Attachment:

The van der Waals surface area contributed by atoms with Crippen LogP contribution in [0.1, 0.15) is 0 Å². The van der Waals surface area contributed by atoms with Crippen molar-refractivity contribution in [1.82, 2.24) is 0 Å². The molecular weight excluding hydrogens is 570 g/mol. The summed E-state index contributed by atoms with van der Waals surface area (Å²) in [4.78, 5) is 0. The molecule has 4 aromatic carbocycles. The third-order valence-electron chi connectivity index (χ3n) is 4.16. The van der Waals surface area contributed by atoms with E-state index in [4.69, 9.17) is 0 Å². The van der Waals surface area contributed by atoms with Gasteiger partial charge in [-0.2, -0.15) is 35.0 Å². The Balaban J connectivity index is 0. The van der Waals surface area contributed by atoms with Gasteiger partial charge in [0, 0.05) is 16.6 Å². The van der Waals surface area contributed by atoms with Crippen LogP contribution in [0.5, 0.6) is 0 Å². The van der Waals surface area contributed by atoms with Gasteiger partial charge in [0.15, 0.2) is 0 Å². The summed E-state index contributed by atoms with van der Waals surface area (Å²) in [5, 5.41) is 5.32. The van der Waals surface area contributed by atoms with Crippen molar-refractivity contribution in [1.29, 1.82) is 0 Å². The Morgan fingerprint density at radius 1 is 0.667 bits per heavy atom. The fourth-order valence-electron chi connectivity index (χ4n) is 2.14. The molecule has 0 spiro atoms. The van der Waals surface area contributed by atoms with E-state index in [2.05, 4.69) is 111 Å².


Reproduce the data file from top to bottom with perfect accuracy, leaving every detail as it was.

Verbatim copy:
The van der Waals surface area contributed by atoms with Crippen LogP contribution in [0.1, 0.15) is 0 Å². The van der Waals surface area contributed by atoms with Crippen molar-refractivity contribution in [1.82, 2.24) is 0 Å². The molecular weight excluding hydrogens is 570 g/mol. The summed E-state index contributed by atoms with van der Waals surface area (Å²) in [4.78, 5) is 0. The molecule has 4 aromatic carbocycles. The third-order valence-electron chi connectivity index (χ3n) is 4.16. The van der Waals surface area contributed by atoms with E-state index in [4.69, 9.17) is 0 Å². The van der Waals surface area contributed by atoms with Gasteiger partial charge in [-0.2, -0.15) is 35.0 Å². The Balaban J connectivity index is 0. The van der Waals surface area contributed by atoms with Gasteiger partial charge in [0, 0.05) is 16.6 Å². The van der Waals surface area contributed by atoms with Crippen LogP contribution in [0.5, 0.6) is 0 Å². The van der Waals surface area contributed by atoms with Gasteiger partial charge in [0.15, 0.2) is 0 Å². The summed E-state index contributed by atoms with van der Waals surface area (Å²) in [5, 5.41) is 5.32. The van der Waals surface area contributed by atoms with Crippen molar-refractivity contribution in [1.29, 1.82) is 0 Å². The Morgan fingerprint density at radius 1 is 0.667 bits per heavy atom. The fourth-order valence-electron chi connectivity index (χ4n) is 2.14. The molecule has 0 spiro atoms. The van der Waals surface area contributed by atoms with E-state index in [2.05, 4.69) is 111 Å².